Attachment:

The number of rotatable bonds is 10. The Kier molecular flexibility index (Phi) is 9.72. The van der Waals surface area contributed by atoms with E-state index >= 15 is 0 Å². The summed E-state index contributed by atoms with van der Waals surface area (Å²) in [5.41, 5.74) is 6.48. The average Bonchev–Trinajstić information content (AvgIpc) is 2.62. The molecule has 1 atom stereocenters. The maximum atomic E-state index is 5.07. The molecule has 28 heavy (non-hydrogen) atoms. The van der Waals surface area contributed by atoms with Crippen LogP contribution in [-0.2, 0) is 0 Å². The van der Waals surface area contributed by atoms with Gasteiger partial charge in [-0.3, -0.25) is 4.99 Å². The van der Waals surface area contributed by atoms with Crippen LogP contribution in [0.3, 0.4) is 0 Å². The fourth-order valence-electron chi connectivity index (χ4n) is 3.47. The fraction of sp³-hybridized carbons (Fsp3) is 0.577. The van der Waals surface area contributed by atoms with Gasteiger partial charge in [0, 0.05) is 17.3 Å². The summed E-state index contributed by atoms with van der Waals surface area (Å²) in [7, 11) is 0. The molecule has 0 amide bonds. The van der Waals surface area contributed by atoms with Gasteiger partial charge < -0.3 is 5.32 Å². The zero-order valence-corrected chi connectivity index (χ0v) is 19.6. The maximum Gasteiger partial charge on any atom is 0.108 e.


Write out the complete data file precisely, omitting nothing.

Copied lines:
The number of rotatable bonds is 10. The Kier molecular flexibility index (Phi) is 9.72. The van der Waals surface area contributed by atoms with E-state index >= 15 is 0 Å². The summed E-state index contributed by atoms with van der Waals surface area (Å²) in [5.41, 5.74) is 6.48. The average Bonchev–Trinajstić information content (AvgIpc) is 2.62. The molecule has 1 atom stereocenters. The maximum atomic E-state index is 5.07. The molecule has 28 heavy (non-hydrogen) atoms. The van der Waals surface area contributed by atoms with Crippen LogP contribution in [-0.2, 0) is 0 Å². The van der Waals surface area contributed by atoms with Gasteiger partial charge in [-0.3, -0.25) is 4.99 Å². The van der Waals surface area contributed by atoms with Crippen LogP contribution in [0.3, 0.4) is 0 Å². The fourth-order valence-electron chi connectivity index (χ4n) is 3.47. The fraction of sp³-hybridized carbons (Fsp3) is 0.577. The van der Waals surface area contributed by atoms with Gasteiger partial charge in [0, 0.05) is 17.3 Å². The summed E-state index contributed by atoms with van der Waals surface area (Å²) in [7, 11) is 0. The molecule has 0 amide bonds. The van der Waals surface area contributed by atoms with Gasteiger partial charge < -0.3 is 5.32 Å². The zero-order valence-corrected chi connectivity index (χ0v) is 19.6. The maximum Gasteiger partial charge on any atom is 0.108 e.